Even for those who aren’t Britney Spears fans—or even very interested in pop culture—it was hard not to feel compassion listening to Britney desperately plead for freedom from a Los Angeles judge Thursday at a special hearing regarding her conservatorship.
It was particularly jarring to hear the long list of indignities the pop singer, known for hits such as “… Baby One More Time,” “Toxic,” “Womanizer,” and more, reports that she has suffered at the hands of her father and her management team. Britney stated:
I want to be able to get married and have a baby. I was told right now in the conservatorship, I’m not able to get married or have a baby, I have a [IUD] inside of myself right now so I don’t get pregnant.
I wanted to take the [IUD] out so I could start trying to have another baby. But this so-called team won’t let me go to the doctor to take it out because they don’t want me to have children—any more children.
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Britney’s words paint the picture of a woman whose most basic dignities have been stripped away and who has been used, essentially, as a work horse for the benefit of others.
This is not the typical picture of a pop star. Her natural desire for marriage and children has been rejected, without any input from herself or her partner, and this mom of two sons is forced to keep an intrauterine device (IUD) inside her body against her will.
The fact that Britney even spoke publicly on this issue is remarkable. For years, Britney hasn’t said much about her situation. She is one of the few—if not the only—famous, 39-year-old, multimillionaire, American women who, according to her statement to the judge, “can’t say anything.” Her entire life, and all her money, are controlled by a court-ordered conservatorship (a legal device put in place to manage an incapacitated person’s personal and financial affairs) in 2008, following a very public breakdown.
The physical or mental condition that holds Britney in this conservatorship has never been publicly disclosed. However, many have questioned how incapacitated Britney can be if she can also tour, produce albums, and perform 250 shows at a Las Vegas residency that brought in a reported $138 million in revenue. If she cannot make basic decisions about her own life, how can she possibly consent to take part in such business ventures?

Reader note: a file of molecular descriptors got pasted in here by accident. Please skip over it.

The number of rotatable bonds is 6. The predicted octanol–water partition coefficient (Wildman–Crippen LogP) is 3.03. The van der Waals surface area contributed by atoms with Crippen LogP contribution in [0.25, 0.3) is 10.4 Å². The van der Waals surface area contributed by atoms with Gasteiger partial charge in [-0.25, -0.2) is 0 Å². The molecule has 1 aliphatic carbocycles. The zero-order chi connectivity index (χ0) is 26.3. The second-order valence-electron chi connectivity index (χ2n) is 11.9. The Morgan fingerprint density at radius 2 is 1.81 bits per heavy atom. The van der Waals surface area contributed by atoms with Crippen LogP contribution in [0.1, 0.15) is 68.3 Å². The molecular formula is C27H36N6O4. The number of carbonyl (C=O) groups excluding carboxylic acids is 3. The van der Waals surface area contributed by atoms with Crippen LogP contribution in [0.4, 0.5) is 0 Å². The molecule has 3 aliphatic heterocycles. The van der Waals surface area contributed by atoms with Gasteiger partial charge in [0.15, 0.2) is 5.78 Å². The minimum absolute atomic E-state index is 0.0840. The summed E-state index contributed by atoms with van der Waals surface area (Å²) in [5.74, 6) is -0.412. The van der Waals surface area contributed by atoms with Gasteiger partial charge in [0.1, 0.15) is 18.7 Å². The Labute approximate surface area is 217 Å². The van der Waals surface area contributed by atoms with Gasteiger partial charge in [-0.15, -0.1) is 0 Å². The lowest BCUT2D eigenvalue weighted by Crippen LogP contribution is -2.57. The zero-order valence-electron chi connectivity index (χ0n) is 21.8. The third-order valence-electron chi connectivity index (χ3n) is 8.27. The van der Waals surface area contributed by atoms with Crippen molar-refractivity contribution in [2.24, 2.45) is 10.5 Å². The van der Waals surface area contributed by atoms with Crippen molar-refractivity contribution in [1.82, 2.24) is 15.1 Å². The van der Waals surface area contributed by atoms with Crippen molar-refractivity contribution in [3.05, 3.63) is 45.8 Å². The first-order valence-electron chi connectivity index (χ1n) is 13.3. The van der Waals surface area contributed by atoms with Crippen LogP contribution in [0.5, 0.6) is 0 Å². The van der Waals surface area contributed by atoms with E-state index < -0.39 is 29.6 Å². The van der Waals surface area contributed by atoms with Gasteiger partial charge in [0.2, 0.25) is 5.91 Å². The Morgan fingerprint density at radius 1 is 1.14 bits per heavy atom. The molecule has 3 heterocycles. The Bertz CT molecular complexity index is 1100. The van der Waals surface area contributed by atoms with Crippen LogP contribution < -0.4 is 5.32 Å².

Britney’s assertion that those in control of her life refuse to allow her to remove an IUD is particularly disturbing and calls to mind the dark days of the eugenics movement in the United States, which ran rampant throughout the 20th century. In California, where Britney resides, more than 20,000 people, judged to be “defective,” were forcibly sterilized by the state between 1909 and 1963.
Programs like this existed in more than 30 states. State-sponsored compulsory or coerced sterilizations targeted the mentally and physically disabled as well as the poor, uneducated, immigrants, and minorities.
Perhaps the infamous case of this era was Buck v. Bell. This case centered on a 17-year-old Virginia girl, Carrie Buck, who was raped and became pregnant. The state insisted that Carrie was sexually promiscuous, “feebleminded,” and should be forcibly sterilized. The fact that she was young, poor, and uneducated made it hard for her to fight back. In court, Dr. Albert Priddy testified, “These people belong to the shiftless, ignorant, and worthless class of anti-social whites of the South.”
When Carrie’s 6-month-old baby was judged to be “below average” by a sociologist from the Eugenics Records Office, the state of Virginia ordered that Carrie be sterilized. On appeal, the case went to the United States Supreme Court, which sided with the state. Later reports indicate Carrie was of normal intelligence and, after her marriage, regretted that she was unable to have more children.
This remains one of the most shameful chapters in American history and in recent years some states, including North Carolina and Virginia, have moved to compensate victims of these barbaric programs. It should raise alarm bells to the public whenever the state (or a court-appointed authority) seeks to forcibly sterilize anyone (permanently or with a removable device like an IUD), whether they are a vulnerable popstar, an incarcerated person, or someone judged to be “defective.”
If Britney is indeed incapable of caring for herself or her affairs, it should be determined by an impartial medical professional and her affairs should be managed by someone without a major financial incentive.
However, regardless of whether the court decides to keep Britney’s conservatorship or not, it goes beyond the pale that she should not be allowed to have an IUD removed. That is a clear abuse of Britney’s most basic rights and radiates a eugenic mindset.
Carrie Buck didn’t have the benefits of social media, celebrity, or a #FreeCarrie movement. Hopefully there is a happier ending for Britney Spears.
LifeNews Note: Nora Sullivan is a senior development writer at the The Heritage Foundation and an associate scholar at the Charlotte Lozier Institute. She holds a master’s degree in public affairs from University College Dublin.